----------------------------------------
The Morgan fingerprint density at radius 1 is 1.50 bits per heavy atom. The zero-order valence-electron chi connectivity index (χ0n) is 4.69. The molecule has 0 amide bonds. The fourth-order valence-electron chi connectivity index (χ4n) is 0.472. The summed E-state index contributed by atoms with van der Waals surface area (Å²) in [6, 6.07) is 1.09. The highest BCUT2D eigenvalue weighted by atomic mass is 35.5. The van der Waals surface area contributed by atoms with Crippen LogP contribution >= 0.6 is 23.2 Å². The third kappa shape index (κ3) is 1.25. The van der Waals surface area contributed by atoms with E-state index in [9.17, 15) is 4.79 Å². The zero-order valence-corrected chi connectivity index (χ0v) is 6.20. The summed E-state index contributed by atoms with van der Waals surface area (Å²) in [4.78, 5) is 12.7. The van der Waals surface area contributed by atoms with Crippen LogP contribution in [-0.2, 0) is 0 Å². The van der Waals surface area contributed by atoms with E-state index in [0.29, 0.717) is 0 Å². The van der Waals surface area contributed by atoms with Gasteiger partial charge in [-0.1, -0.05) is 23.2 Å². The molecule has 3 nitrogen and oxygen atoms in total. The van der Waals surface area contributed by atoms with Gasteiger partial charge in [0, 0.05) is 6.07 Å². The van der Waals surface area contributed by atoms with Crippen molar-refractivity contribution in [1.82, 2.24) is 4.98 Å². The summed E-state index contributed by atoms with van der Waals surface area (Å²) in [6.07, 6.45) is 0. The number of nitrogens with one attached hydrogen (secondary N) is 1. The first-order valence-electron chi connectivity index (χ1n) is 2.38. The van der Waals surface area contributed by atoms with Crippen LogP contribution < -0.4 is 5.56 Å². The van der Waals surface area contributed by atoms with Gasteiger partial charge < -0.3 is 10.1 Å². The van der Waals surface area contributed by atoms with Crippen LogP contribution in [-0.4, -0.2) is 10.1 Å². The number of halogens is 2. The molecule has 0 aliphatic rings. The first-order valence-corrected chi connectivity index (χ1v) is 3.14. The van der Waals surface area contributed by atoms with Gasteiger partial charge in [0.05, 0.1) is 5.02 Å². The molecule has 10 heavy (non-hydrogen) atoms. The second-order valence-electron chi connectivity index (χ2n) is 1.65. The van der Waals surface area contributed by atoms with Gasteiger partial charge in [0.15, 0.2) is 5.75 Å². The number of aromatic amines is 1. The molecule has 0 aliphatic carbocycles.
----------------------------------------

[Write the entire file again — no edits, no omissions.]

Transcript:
The Morgan fingerprint density at radius 1 is 1.50 bits per heavy atom. The zero-order valence-electron chi connectivity index (χ0n) is 4.69. The molecule has 0 amide bonds. The fourth-order valence-electron chi connectivity index (χ4n) is 0.472. The summed E-state index contributed by atoms with van der Waals surface area (Å²) in [6, 6.07) is 1.09. The highest BCUT2D eigenvalue weighted by atomic mass is 35.5. The van der Waals surface area contributed by atoms with Crippen LogP contribution >= 0.6 is 23.2 Å². The third kappa shape index (κ3) is 1.25. The van der Waals surface area contributed by atoms with E-state index in [9.17, 15) is 4.79 Å². The zero-order valence-corrected chi connectivity index (χ0v) is 6.20. The summed E-state index contributed by atoms with van der Waals surface area (Å²) in [4.78, 5) is 12.7. The van der Waals surface area contributed by atoms with Crippen LogP contribution in [-0.2, 0) is 0 Å². The van der Waals surface area contributed by atoms with E-state index in [0.29, 0.717) is 0 Å². The van der Waals surface area contributed by atoms with Gasteiger partial charge in [-0.1, -0.05) is 23.2 Å². The molecule has 3 nitrogen and oxygen atoms in total. The van der Waals surface area contributed by atoms with Gasteiger partial charge in [0, 0.05) is 6.07 Å². The van der Waals surface area contributed by atoms with Crippen molar-refractivity contribution in [1.82, 2.24) is 4.98 Å². The summed E-state index contributed by atoms with van der Waals surface area (Å²) in [6.07, 6.45) is 0. The number of nitrogens with one attached hydrogen (secondary N) is 1. The first-order valence-electron chi connectivity index (χ1n) is 2.38. The van der Waals surface area contributed by atoms with Crippen LogP contribution < -0.4 is 5.56 Å². The van der Waals surface area contributed by atoms with Gasteiger partial charge < -0.3 is 10.1 Å². The van der Waals surface area contributed by atoms with Crippen LogP contribution in [-0.4, -0.2) is 10.1 Å². The number of halogens is 2. The molecule has 0 aliphatic rings. The first-order valence-corrected chi connectivity index (χ1v) is 3.14. The van der Waals surface area contributed by atoms with Gasteiger partial charge in [0.05, 0.1) is 5.02 Å². The molecule has 10 heavy (non-hydrogen) atoms. The second-order valence-electron chi connectivity index (χ2n) is 1.65. The van der Waals surface area contributed by atoms with Gasteiger partial charge in [0.15, 0.2) is 5.75 Å². The number of aromatic amines is 1. The molecule has 0 aliphatic carbocycles.